When MLB launched the City Connect program in the spring of 2021, the plan was that seven teams would be part of the program that season (the Cubs, Diamondbacks, Dodgers, Giants, Marlins, Red Sox, and White Sox), another batch would participate in 2022 (those turned out to be the Angels, Astros, Brewers, Nationals, Padres, Rockies, and Royals), and the remaining teams in 2023 (the A’s, Atlanta, Blue Jays, Cardinals, Guardians, Mariners, Mets, Orioles, Pirates, Phillies, Rangers, Rays, Reds, Tigers, Twins, and Yankees). This ESPN story, for example, said, “Every MLB team is expected to have a City Connect series jersey by the end of the 2023 season.”
So you may be surprised by the news that emerged yesterday from St. Louis, where the Cardinals were holding their annual Winter Warm-Up event. During a Q&A session, team owner Bill DeWitt III was asked about the team possibly adding a red jersey and had this to say:
You bring up an interesting point about our uniforms. Even though we’re a red team and all our fans wear red, we don’t have a red jersey. And Nike is now doing all the jerseys — and one thing I’ll point out about Nike is that they have come to all the clubs and said, “We really want to sort of streamline uniforms.” So there’s a model out there that they want to stick to called “four plus one.” You have four jerseys that you can wear — home, road and two alternates — plus your City Connect when you unveil that. We’re going to unveil the City Connect in 2024.
And we have, of course, our white, our alternate home cream, our road gray and alternate road powder blue. Those are our four and then plus one will be our City Connect. I won’t spoil it here, but suffice it to say, there will be some red on the jersey.
There’s a lot to unpack there. One thing at a time:
- DeWitt’s comments about the team’s 2024 CC launch matches my own reporting, as multiple sources have told me that several teams — it’s not clear to me how many — will not participate in the CC program until at least 2024. Personally, I consider that to be a positive development, because (a) most of the City Connect designs are poor, so I’m happy to have the remaining ones delayed for as long as possible, and (b) the one good thing about the CC program is that the releases have been staggered over time, allowing each design some room to breathe. Spreading out the remaining 16 teams over at least two more seasons is much better than doing all of them this year.
- The longer CC rollout raises another question: The initial plan was for each team to wear its CC uniform for three seasons before getting a new CC design. But now that the rollout is being extended to at least a fourth year, does that mean the three-year wardrobe cycle is also being extended? In other words, will the seven teams that got CC designs in 2021 get new ones in 2024, as originally planned, or will they wait until all 30 MLB teams have joined the program? I have not yet been able to determine the answer to that question.
- This is the first time we’ve heard about Nike’s “four plus one” approach. It presumably explains some of the chatter we heard last year about the Mets eliminating their road alternate because of a four-jersey limit.
NEWS: The #Mets “Blue Alternate” Road Jerseys are no longer in the rotation. Teams are only allowed four uniforms in 2022.
So, they will have the Home Pinstripes, Blue Home Alternate, Grey Road, and of course the Black. #LGM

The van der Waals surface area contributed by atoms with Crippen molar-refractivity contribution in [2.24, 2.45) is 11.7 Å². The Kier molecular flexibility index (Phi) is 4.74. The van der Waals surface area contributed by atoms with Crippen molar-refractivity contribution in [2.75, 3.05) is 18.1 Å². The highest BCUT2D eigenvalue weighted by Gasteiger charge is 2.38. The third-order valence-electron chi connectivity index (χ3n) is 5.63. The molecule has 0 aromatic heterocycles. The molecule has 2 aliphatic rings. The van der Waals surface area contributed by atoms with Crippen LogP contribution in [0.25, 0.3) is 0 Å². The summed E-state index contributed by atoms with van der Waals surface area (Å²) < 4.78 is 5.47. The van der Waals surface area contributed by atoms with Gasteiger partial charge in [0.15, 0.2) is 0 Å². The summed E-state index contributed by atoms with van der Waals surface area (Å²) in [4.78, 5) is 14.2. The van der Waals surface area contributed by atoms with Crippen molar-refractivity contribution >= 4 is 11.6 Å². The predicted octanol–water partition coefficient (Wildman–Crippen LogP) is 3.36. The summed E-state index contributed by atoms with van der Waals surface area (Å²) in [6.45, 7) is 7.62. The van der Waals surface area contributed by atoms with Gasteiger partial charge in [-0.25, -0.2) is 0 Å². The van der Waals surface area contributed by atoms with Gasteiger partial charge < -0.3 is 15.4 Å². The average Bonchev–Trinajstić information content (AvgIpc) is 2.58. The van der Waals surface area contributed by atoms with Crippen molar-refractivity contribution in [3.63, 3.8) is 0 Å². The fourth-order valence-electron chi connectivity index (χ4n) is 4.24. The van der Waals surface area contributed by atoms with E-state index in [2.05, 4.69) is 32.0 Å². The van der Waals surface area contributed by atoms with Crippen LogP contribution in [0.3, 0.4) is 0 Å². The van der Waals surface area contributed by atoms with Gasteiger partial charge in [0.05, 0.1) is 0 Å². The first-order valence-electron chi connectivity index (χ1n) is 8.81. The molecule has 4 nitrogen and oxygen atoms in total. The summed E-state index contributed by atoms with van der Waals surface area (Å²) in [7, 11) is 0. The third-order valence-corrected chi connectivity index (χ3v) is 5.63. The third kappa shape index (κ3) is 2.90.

— GENY Mets Report (@genymets) April 12, 2022
Lots of people asked me about that supposed four-jersey limit last year. I told them all the same thing: “I’ve never heard of such a rule, and it doesn’t make sense because there are multiple teams, like the Twins and D-backs, that currently have more than four jerseys.” (The Twins have recently pared things back to four with their new uni set.) Judging from DeWitt’s comments, this sounds like more of a goal than a strict rule.
But Wait — There’s More
Even without DeWitt’s comments, I was already planning to write about City Connect today, because a credible industry source has provided me with screen shots that appear to show CC T-shirts for Atlanta and the Mariners:
Let’s take a closer look at that Atlanta T-shirt:
Hmmm. Referring to Atlanta as “The A” seems like something that will get annoying in about five seconds, but the more intriguing thing is the “715” graphic. Henry Aaron hit his record-breaking 715th home run on April 8, 1974, which means next year would be the 50th anniversary of that epic moment. So Atlanta will presumably be another team making its City Connect debut in 2024, not this year.
In addition, the “715” design appears to be based on the scoreboard graphic that went up at Fulton County Stadium as Aaron rounded the bases for his historic home run:
Obviously, the T-shirt design is pretty minimalist, so maybe the full uniform will have more visual details. But it appears that it will be 715-centric.
As for the Mariners, their T-shirt design should look familiar to students of baseball uni history:
That’s right, the M’s T-shirt appears to be based on the the Seattle Pilots’ old road uniform, but with a different “a” and what looks like a black drop-shadow. Hmmm.
The Pilots existed for only one season — 1969 — so neither 2023 nor ’24 would be a milestone anniversary for them. But since this design is being shown alongside the Atlanta design, which is almost certainly pegged to 2024, it seems reasonable to assume that this design is also planned for 2024.
One thing I like about both of these designs is that they’re related to baseball, not the usual tourism-bureau nonsense. So I hope these designs, or at least their basic thrust, turn out to be accurate.
If anyone else out there has solid intel on the CC program (or anything else), contact me here. I’ll protect your anonymity, of course. Thanks.